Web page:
For about the last 25 years, the proper term for a wolf and domestic dog mix has been commonly accepted as ‘wolfdog’. Since the dogs and wolves are of the same species, the term hybrid is technically incorrect, although it is still commonly used.
Being that the wolfdog or wolf hybrid, as many call it, is a cross between a wolf and a domestic dog, this breed cannot be considered as purebred. Many like to stress that they are just mutts.
It is really impossible to know exactly what kind of temperament you will get in any given wolfdog.
As in any breed, disposition and temperament will vary at least slightly by dog and ancestry plays a big role. When looking at a wolfdog pup, the only true way to best determine what the pups temperament might be like is to research all breeds that were used in the cross.
Understand that the pup you choose can end up with any combination of the characteristics found in any of the breeds that were used.
Despite the certain variety in temperament by dog, there do seem to be several general characteristics that present themselves often in the wolfdog breed as a whole.
For example, many wolfdog owners will tell you, this mix seems to have an affinity for rolling in and on any foul smelling thing they can find. It would seem that the more offensive the smell is, the happier they are to coat themselves in the stench.
The wolf characteristics in a wolfdog hybrid do not generally begin to emerge until the pup is around 18 months of age. Up until this point, the pup, by all observations, acts just like a regular domestic dog. They are easy to direct, and they adapt well and love to play. They also bond easily, not only with humans, but also with other species.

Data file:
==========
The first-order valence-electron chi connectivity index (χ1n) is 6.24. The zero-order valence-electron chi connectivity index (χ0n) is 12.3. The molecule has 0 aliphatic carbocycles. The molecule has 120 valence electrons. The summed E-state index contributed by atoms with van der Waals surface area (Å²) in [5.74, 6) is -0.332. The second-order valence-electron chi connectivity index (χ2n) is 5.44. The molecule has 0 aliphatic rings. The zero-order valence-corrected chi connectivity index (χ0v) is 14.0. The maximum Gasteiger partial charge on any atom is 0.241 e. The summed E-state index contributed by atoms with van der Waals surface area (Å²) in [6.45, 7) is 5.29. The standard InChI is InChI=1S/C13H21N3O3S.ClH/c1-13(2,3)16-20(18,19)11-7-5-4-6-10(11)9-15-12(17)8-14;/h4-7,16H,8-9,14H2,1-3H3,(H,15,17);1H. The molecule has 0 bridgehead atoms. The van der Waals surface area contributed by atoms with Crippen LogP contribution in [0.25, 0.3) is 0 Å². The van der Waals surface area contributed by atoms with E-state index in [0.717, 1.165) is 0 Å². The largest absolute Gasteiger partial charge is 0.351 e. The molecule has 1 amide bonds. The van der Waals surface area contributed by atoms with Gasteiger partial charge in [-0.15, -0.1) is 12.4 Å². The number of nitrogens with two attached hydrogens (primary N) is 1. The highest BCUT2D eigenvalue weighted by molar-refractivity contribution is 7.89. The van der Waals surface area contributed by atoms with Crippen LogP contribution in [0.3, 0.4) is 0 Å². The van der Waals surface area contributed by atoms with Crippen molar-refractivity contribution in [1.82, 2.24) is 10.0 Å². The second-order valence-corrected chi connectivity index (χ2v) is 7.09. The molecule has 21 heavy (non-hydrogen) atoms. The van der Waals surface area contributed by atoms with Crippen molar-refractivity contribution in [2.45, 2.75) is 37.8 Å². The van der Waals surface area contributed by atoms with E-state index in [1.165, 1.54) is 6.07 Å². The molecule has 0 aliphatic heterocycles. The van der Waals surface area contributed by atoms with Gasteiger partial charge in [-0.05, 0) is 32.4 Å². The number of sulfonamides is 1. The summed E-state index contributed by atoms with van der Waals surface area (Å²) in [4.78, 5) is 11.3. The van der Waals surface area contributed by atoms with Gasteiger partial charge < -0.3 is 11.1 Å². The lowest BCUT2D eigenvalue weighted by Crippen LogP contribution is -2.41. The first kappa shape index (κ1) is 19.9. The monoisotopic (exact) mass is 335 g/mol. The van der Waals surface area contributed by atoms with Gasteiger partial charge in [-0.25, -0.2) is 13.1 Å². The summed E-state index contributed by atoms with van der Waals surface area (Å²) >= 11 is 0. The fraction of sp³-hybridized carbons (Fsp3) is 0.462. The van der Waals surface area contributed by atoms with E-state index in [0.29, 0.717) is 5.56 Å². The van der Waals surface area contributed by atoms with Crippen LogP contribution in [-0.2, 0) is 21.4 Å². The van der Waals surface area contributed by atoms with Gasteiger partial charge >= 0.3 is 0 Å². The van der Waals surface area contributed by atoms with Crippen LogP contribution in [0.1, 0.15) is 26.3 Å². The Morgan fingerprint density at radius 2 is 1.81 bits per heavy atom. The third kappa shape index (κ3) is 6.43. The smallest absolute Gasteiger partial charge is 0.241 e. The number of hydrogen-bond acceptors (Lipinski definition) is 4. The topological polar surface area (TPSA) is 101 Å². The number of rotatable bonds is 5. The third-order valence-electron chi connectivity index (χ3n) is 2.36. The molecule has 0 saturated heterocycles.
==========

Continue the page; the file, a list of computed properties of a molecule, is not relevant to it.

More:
As the post adolescent stage approaches, the hormonal system begins to change with the onset of maturity and behaviors that are more typical to the wolf breed will become more apparent.
Many believe that the wild instinct inherently found in the wolf part of a hybrid are always stronger than whatever other breed it was mixed with. This would make any wolf mix a difficult dog to handle and even dangerous to have around children.
Others believe that with the right breeding and the proper training and socialization, a wolfdog can be domesticated and adapted to any lifestyle alongside human and can even serve in the role of a beloved family pet.
The reality of it is, that every wolfdog will react differently towards humans and training. Some wolfdogs will seem to take on more of the characteristics of their domestic ancestors. These will be loving, outgoing, more naturally obedient, content to live indoors and follow their Alpha’s guidance.
Others will be more prone to wolflike characteristics. In these cases, it may not matter how much effort and time is spent on training – the wolfdog will remain destructive, fearful and aloof, seemingly never able to overcome a timid and prey driven nature.
One of the more common concerns that people have in regards to wolfdogs, is whether or not they can be trusted. It seems that those who are the least familiar with the breed mix are the ones who most question the reliability and predictability of a wolfdog.
As with any breed, the more familiar one is with the characteristics and natural instincts of any particular breed, the more they will be able to see patterns in behavior. This in turn can allow an owner to more accurately predict reactions and behavior.
Just as domestic breeds differ in characteristics, so do different wolf breeds. A wolfdog owners needs to be committed to being as familiar as possible with all aspects of every breed involved in their wolfdog’s cross.